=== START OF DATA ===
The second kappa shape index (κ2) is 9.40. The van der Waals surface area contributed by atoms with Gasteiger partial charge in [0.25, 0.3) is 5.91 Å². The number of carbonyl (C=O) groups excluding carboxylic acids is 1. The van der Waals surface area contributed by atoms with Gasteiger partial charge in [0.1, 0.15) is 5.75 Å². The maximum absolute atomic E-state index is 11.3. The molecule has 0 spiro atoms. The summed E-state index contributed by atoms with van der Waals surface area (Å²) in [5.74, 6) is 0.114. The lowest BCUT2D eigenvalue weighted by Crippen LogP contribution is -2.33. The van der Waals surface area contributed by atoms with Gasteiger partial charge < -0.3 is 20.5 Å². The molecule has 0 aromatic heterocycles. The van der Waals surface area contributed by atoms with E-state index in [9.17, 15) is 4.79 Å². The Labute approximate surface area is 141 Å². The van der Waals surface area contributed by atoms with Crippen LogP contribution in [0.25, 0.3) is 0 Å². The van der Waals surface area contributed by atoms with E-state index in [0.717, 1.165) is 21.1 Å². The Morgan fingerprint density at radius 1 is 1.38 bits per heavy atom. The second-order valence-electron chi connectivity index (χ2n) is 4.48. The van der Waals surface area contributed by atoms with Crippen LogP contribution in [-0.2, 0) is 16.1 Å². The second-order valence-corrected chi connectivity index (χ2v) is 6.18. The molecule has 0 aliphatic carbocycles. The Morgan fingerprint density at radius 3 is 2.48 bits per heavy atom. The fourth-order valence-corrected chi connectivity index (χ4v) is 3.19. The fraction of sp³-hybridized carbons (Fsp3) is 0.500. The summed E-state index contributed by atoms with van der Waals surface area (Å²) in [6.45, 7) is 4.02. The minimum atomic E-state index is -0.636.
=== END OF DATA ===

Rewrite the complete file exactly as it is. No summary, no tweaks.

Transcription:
The second kappa shape index (κ2) is 9.40. The van der Waals surface area contributed by atoms with Gasteiger partial charge in [0.25, 0.3) is 5.91 Å². The number of carbonyl (C=O) groups excluding carboxylic acids is 1. The van der Waals surface area contributed by atoms with Gasteiger partial charge in [0.1, 0.15) is 5.75 Å². The maximum absolute atomic E-state index is 11.3. The molecule has 0 spiro atoms. The summed E-state index contributed by atoms with van der Waals surface area (Å²) in [5.74, 6) is 0.114. The lowest BCUT2D eigenvalue weighted by Crippen LogP contribution is -2.33. The van der Waals surface area contributed by atoms with Gasteiger partial charge < -0.3 is 20.5 Å². The molecule has 0 aromatic heterocycles. The van der Waals surface area contributed by atoms with E-state index in [9.17, 15) is 4.79 Å². The Labute approximate surface area is 141 Å². The van der Waals surface area contributed by atoms with Crippen LogP contribution in [0.25, 0.3) is 0 Å². The van der Waals surface area contributed by atoms with E-state index in [0.717, 1.165) is 21.1 Å². The Morgan fingerprint density at radius 1 is 1.38 bits per heavy atom. The second-order valence-electron chi connectivity index (χ2n) is 4.48. The van der Waals surface area contributed by atoms with Crippen LogP contribution in [-0.2, 0) is 16.1 Å². The second-order valence-corrected chi connectivity index (χ2v) is 6.18. The molecule has 0 aliphatic carbocycles. The Morgan fingerprint density at radius 3 is 2.48 bits per heavy atom. The fourth-order valence-corrected chi connectivity index (χ4v) is 3.19. The fraction of sp³-hybridized carbons (Fsp3) is 0.500. The summed E-state index contributed by atoms with van der Waals surface area (Å²) in [6.45, 7) is 4.02. The minimum atomic E-state index is -0.636.